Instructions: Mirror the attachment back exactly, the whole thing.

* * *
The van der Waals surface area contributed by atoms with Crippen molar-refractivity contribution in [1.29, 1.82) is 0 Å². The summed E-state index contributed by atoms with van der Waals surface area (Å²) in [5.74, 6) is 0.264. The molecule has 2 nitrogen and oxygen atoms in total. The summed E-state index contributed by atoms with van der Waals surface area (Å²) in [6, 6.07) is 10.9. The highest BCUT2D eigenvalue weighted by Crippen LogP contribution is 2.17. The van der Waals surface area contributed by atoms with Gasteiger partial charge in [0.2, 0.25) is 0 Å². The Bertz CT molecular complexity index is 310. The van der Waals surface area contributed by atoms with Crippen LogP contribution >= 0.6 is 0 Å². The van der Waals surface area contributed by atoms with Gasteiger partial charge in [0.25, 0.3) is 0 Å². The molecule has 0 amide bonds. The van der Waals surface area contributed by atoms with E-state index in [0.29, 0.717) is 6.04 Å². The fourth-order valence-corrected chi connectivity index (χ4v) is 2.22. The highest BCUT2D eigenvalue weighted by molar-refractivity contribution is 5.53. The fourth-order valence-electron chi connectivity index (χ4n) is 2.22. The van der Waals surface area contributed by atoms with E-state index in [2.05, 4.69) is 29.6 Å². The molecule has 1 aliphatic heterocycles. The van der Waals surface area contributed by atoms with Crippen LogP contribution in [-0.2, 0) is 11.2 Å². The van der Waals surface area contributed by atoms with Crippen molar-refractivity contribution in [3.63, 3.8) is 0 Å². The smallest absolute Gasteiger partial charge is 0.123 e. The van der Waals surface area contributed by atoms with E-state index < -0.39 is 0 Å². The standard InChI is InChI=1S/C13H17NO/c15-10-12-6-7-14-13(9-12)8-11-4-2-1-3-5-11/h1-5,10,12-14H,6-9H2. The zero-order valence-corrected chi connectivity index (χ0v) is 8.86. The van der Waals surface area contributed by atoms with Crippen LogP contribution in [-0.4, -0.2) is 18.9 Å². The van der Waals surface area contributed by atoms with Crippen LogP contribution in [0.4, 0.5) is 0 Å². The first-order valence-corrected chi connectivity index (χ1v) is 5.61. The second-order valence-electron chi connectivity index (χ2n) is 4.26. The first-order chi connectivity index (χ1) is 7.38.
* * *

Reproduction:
The van der Waals surface area contributed by atoms with Crippen molar-refractivity contribution in [1.29, 1.82) is 0 Å². The summed E-state index contributed by atoms with van der Waals surface area (Å²) in [5.74, 6) is 0.264. The molecule has 2 nitrogen and oxygen atoms in total. The summed E-state index contributed by atoms with van der Waals surface area (Å²) in [6, 6.07) is 10.9. The highest BCUT2D eigenvalue weighted by Crippen LogP contribution is 2.17. The van der Waals surface area contributed by atoms with Gasteiger partial charge in [0.2, 0.25) is 0 Å². The Bertz CT molecular complexity index is 310. The van der Waals surface area contributed by atoms with Crippen LogP contribution >= 0.6 is 0 Å². The van der Waals surface area contributed by atoms with Gasteiger partial charge in [0.25, 0.3) is 0 Å². The molecule has 0 amide bonds. The van der Waals surface area contributed by atoms with E-state index in [0.29, 0.717) is 6.04 Å². The fourth-order valence-corrected chi connectivity index (χ4v) is 2.22. The highest BCUT2D eigenvalue weighted by molar-refractivity contribution is 5.53. The fourth-order valence-electron chi connectivity index (χ4n) is 2.22. The van der Waals surface area contributed by atoms with E-state index in [2.05, 4.69) is 29.6 Å². The molecule has 1 aliphatic heterocycles. The van der Waals surface area contributed by atoms with Crippen LogP contribution in [-0.2, 0) is 11.2 Å². The van der Waals surface area contributed by atoms with Crippen molar-refractivity contribution in [3.63, 3.8) is 0 Å². The smallest absolute Gasteiger partial charge is 0.123 e. The van der Waals surface area contributed by atoms with E-state index < -0.39 is 0 Å². The standard InChI is InChI=1S/C13H17NO/c15-10-12-6-7-14-13(9-12)8-11-4-2-1-3-5-11/h1-5,10,12-14H,6-9H2. The zero-order valence-corrected chi connectivity index (χ0v) is 8.86. The van der Waals surface area contributed by atoms with Crippen LogP contribution in [-0.4, -0.2) is 18.9 Å². The van der Waals surface area contributed by atoms with Crippen LogP contribution in [0.4, 0.5) is 0 Å². The first-order valence-corrected chi connectivity index (χ1v) is 5.61. The second-order valence-electron chi connectivity index (χ2n) is 4.26. The first-order chi connectivity index (χ1) is 7.38.